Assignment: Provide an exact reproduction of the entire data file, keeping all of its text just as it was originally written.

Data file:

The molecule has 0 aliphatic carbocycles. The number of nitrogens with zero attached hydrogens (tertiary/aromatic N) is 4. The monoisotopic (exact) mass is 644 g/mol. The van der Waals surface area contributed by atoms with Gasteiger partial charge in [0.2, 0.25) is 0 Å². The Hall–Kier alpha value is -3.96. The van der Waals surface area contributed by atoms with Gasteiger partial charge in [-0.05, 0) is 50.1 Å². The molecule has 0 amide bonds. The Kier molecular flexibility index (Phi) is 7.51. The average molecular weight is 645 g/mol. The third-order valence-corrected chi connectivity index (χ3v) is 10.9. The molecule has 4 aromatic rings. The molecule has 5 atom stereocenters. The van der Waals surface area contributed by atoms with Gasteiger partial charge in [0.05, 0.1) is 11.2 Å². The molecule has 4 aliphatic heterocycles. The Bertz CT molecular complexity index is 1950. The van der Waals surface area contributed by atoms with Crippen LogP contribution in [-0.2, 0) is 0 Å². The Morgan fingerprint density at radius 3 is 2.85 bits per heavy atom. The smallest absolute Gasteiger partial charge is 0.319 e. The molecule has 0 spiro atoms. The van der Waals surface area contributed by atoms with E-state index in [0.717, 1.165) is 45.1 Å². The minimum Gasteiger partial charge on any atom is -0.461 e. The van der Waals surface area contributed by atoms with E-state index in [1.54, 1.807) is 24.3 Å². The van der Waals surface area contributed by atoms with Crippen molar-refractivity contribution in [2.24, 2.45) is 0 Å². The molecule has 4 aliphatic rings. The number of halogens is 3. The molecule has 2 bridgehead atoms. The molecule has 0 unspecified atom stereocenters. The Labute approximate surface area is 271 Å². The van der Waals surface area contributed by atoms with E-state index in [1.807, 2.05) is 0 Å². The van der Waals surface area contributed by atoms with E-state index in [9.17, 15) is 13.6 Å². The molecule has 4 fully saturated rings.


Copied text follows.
The molecule has 0 aliphatic carbocycles. The number of nitrogens with zero attached hydrogens (tertiary/aromatic N) is 4. The monoisotopic (exact) mass is 644 g/mol. The van der Waals surface area contributed by atoms with Gasteiger partial charge in [0.2, 0.25) is 0 Å². The Hall–Kier alpha value is -3.96. The van der Waals surface area contributed by atoms with Gasteiger partial charge in [-0.05, 0) is 50.1 Å². The molecule has 0 amide bonds. The Kier molecular flexibility index (Phi) is 7.51. The average molecular weight is 645 g/mol. The third-order valence-corrected chi connectivity index (χ3v) is 10.9. The molecule has 4 aromatic rings. The molecule has 5 atom stereocenters. The van der Waals surface area contributed by atoms with Gasteiger partial charge in [0.05, 0.1) is 11.2 Å². The molecule has 4 aliphatic heterocycles. The Bertz CT molecular complexity index is 1950. The van der Waals surface area contributed by atoms with Crippen LogP contribution in [-0.2, 0) is 0 Å². The Morgan fingerprint density at radius 3 is 2.85 bits per heavy atom. The smallest absolute Gasteiger partial charge is 0.319 e. The molecule has 0 spiro atoms. The van der Waals surface area contributed by atoms with E-state index in [0.717, 1.165) is 45.1 Å². The minimum Gasteiger partial charge on any atom is -0.461 e. The van der Waals surface area contributed by atoms with E-state index in [1.54, 1.807) is 24.3 Å². The van der Waals surface area contributed by atoms with Crippen molar-refractivity contribution in [2.24, 2.45) is 0 Å². The molecule has 4 aliphatic rings. The number of halogens is 3. The molecule has 2 bridgehead atoms. The molecule has 0 unspecified atom stereocenters. The Labute approximate surface area is 271 Å². The van der Waals surface area contributed by atoms with E-state index in [1.807, 2.05) is 0 Å². The van der Waals surface area contributed by atoms with E-state index in [9.17, 15) is 13.6 Å². The molecule has 4 fully saturated rings.